If, as seems likely, President Barack Obama retains enough support to complete the nuclear deal with Iran, it will be largely because enough members of the House and Senate are persuaded by his argument that the only other real option is war.
This was the rhetorical gauntlet the president threw down at his press conference last week. Equally significant, Mr. Obama omitted the until-now obligatory warning that "all options, including the military one, remain on the table."
Since then, Israeli media have been pressing hard to restore the military option to its accustomed place "on the table." Flying to Israel Sunday night for a handholding mission with top Israeli officials, U.S. Defense Secretary Ashton Carter tried to make his reception in Tel Aviv less frosty, telling accompanying journalists that the nuclear deal with Iran "does nothing to prevent the military option." The context, however, seemed to be one in which Iran was caught cheating on the nuclear deal.
That this kind of rhetoric, even when it is not from the president, is still poison to Tehran was clear in the immediate reaction by Iran's Foreign Minister, Mohammad Javad Zarif, who insisted Monday: "Applying force ... is not an option but an unwise and dangerous temptation."
Looking for changes in official public statements was my bread and butter during a long tenure as a Kremlinologist. So on Wednesday, as I watched Mr. Obama defend the deal with Iran, I leaned way forward at each juncture — and there were several — where the timeworn warning about all options being "on the table" would have been de rigueur. He avoided saying it.
"All options on the table?" The open-ended nature of this Bush/Cheney-esque bully-type warning is at odds with Western international understandings spanning more than three and half centuries — from the treaties of Westphalia (1648), to the Kellogg-Briand Pact (1928) to the post-World War II Nuremberg Tribunal to the UN Charter (1945). Try raising that with Establishment Washington, though, and be prepared to be dismissed as "picky-picky," or as quaint and as obsolete as the Geneva Conventions. Undergirding all this is the chauvinism reflected in President Obama's repeated reminders that the U.S. "is the sole indispensable country in the world."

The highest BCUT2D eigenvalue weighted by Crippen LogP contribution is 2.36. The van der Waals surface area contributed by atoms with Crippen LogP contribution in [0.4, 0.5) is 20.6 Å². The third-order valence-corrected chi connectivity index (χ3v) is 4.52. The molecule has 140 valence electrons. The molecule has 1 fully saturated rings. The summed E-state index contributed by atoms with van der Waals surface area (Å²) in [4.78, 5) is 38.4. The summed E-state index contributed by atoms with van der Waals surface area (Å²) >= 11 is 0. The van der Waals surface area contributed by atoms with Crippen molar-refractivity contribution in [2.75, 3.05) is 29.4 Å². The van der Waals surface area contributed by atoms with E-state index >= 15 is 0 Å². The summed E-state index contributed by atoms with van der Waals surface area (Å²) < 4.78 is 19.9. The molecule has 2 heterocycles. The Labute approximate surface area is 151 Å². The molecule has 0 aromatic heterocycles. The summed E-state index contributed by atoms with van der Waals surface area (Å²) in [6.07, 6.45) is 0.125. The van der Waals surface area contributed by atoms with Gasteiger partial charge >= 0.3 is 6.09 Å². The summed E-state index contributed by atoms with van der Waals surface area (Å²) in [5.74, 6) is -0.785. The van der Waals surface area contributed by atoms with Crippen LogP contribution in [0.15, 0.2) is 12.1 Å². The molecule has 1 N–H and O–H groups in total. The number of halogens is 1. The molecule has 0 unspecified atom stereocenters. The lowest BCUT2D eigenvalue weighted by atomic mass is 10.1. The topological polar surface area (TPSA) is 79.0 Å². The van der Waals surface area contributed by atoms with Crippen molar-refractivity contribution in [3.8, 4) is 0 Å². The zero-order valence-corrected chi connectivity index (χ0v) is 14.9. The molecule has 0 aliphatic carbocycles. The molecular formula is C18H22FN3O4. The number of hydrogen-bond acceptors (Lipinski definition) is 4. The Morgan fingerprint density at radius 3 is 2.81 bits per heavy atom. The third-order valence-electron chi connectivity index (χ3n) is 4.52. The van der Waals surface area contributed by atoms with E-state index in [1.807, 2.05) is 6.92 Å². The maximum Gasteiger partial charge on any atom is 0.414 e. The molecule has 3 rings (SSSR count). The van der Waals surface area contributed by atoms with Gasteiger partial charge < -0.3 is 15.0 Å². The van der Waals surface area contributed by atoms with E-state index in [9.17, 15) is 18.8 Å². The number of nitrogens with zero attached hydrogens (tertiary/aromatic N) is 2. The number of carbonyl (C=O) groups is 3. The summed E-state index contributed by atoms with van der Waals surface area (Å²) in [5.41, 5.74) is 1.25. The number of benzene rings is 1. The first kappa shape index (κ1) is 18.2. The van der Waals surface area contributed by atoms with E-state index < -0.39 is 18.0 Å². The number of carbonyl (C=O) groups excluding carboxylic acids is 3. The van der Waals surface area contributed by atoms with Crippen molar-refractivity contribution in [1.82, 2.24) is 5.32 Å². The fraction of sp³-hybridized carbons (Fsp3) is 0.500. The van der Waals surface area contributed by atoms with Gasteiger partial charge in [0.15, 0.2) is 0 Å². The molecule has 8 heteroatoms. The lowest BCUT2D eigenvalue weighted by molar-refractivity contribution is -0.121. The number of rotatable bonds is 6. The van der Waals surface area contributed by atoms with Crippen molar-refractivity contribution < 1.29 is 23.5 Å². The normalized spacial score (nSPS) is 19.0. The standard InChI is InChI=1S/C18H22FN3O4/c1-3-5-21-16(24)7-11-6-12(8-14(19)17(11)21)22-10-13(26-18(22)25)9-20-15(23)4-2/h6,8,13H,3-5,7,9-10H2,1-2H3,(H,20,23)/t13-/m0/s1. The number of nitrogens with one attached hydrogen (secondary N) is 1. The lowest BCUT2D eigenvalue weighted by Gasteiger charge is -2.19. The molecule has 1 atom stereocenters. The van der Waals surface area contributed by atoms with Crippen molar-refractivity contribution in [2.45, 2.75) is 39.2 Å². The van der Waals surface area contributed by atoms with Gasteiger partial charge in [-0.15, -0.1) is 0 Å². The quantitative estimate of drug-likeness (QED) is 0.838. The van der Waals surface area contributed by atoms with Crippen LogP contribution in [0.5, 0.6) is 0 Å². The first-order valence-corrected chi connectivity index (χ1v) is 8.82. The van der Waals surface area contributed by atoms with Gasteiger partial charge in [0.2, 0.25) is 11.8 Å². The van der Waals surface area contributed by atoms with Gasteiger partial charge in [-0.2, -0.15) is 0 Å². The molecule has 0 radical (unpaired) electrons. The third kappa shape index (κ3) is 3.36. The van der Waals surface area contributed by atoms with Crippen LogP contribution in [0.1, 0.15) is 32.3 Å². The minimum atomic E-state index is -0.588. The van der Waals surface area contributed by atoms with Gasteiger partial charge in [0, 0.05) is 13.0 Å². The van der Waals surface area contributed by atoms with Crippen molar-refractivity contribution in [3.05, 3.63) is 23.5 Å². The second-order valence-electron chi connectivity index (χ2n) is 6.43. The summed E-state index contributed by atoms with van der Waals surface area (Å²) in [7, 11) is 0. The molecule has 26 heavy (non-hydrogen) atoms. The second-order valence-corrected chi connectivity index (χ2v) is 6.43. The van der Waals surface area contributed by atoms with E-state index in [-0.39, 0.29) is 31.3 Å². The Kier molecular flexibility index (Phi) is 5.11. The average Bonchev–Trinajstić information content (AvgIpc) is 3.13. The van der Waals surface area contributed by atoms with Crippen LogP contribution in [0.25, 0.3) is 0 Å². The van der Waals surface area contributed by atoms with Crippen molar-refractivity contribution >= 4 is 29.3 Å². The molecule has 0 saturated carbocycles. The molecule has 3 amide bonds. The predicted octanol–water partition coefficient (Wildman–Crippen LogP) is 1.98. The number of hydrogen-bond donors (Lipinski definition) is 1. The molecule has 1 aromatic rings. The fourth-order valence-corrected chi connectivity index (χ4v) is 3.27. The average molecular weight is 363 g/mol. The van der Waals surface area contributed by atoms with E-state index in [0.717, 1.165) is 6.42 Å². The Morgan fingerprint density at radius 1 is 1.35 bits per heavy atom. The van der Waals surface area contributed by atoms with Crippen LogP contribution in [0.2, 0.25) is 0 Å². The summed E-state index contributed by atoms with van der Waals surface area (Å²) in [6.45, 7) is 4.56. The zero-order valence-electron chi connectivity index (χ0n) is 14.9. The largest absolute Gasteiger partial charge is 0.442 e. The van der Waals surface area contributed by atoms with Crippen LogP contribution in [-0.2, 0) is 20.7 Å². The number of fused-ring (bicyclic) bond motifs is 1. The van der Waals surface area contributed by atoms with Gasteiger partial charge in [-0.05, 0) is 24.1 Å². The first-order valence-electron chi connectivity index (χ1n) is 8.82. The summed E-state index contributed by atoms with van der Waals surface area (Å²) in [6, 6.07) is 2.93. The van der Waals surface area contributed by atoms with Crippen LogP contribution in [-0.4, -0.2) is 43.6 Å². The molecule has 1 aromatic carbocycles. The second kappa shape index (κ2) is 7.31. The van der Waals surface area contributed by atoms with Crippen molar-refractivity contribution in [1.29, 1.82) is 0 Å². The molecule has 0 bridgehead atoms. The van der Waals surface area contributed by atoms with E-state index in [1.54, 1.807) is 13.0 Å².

But in the wake of last week's accord with Iran in Vienna, it is possible now to hope that the "military option" is finally off the table — in reality, if not in occasional rhetorical palliatives for Israel.
Most Americans have no idea of how close we came to making war on Iran in 2008, the last year of the Bush/Cheney administration. Nor do they know of the essential role played by courageous managers of intelligence who, for the first time on the Iran nuclear issue, supervised a strictly evidence-based, from-the-bottom-up National Intelligence Estimate (NIE) that concluded in November 2007 that Iran had stopped working on a nuclear weapon at the end of 2003 and had not resumed that work. That key judgment issued unanimously and "with high confidence" by all 16 U.S. intelligence agencies played a huge role in strengthening the hand of Mike Mullen, then-chairman of the Joint Chiefs of Staff, and other reasonable national security leaders in dissuading President Bush from following Vice President Cheney's prompting to launch a war that would have made the war in Iraq look like a volleyball match between the Quaker School and Ursuline Academy.
The juggernaut toward war with Iran was already rolling downhill. Recall that then-CENTCOM commander Adm. William Fallon was abruptly cashiered after saying "we're not going to do Iran on my watch." And Mr. Cheney later admitted churlishly that Mr. Bush had been a big disappointment in giving in to intelligence and military officials on Iran.
In Mr. Bush's memoir "Decision Points," he complains bitterly that the NIE "tied my hands on the military side. ... After the NIE, how could I possibly explain using the military to destroy the nuclear facilities of a country the intelligence community said had no active nuclear weapons program?"
The wider lesson here is that, with managers with integrity, analysts freed to follow the evidence wherever it leads, and all manner of technical means of intelligence collection available, unnecessary wars can be prevented and arms control agreements can be effectively monitored. Thus, we could assure President Richard Nixon and his successors that we could "verify" should they decide to place a modicum of trust in Kremlin leaders.
U.S. Secretary of State John Kerry has stressed both the need and the ability to verify the just concluded nuclear deal with Iran. For me, it is a source of vicarious pride that there remains such a high premium on my former colleagues in collection and analysis performing their monitoring duties as the sine qua non for such deals.